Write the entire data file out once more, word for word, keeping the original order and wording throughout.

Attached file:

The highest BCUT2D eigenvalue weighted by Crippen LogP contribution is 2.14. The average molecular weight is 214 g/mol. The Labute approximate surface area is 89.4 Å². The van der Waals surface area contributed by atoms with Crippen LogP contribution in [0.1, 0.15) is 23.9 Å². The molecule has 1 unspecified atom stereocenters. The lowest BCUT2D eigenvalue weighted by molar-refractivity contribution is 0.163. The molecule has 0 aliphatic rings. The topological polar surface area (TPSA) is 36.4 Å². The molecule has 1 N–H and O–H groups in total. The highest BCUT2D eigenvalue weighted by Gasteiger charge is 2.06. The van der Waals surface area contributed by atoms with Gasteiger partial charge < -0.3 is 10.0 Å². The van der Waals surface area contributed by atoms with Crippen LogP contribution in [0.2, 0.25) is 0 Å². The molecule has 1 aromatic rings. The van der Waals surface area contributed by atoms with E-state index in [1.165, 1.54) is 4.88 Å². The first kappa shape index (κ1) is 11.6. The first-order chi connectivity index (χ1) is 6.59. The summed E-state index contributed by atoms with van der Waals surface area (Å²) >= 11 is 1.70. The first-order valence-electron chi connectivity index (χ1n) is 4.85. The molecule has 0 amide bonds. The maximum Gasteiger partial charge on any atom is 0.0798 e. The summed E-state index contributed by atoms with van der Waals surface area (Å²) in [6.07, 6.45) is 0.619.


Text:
The highest BCUT2D eigenvalue weighted by Crippen LogP contribution is 2.14. The average molecular weight is 214 g/mol. The Labute approximate surface area is 89.4 Å². The van der Waals surface area contributed by atoms with Crippen LogP contribution in [0.1, 0.15) is 23.9 Å². The molecule has 1 unspecified atom stereocenters. The lowest BCUT2D eigenvalue weighted by molar-refractivity contribution is 0.163. The molecule has 0 aliphatic rings. The topological polar surface area (TPSA) is 36.4 Å². The molecule has 1 N–H and O–H groups in total. The highest BCUT2D eigenvalue weighted by Gasteiger charge is 2.06. The van der Waals surface area contributed by atoms with Gasteiger partial charge < -0.3 is 10.0 Å². The van der Waals surface area contributed by atoms with Crippen LogP contribution in [0.2, 0.25) is 0 Å². The molecule has 1 aromatic rings. The van der Waals surface area contributed by atoms with E-state index in [1.165, 1.54) is 4.88 Å². The first kappa shape index (κ1) is 11.6. The first-order chi connectivity index (χ1) is 6.59. The summed E-state index contributed by atoms with van der Waals surface area (Å²) >= 11 is 1.70. The first-order valence-electron chi connectivity index (χ1n) is 4.85. The molecule has 0 amide bonds. The maximum Gasteiger partial charge on any atom is 0.0798 e. The summed E-state index contributed by atoms with van der Waals surface area (Å²) in [6.07, 6.45) is 0.619.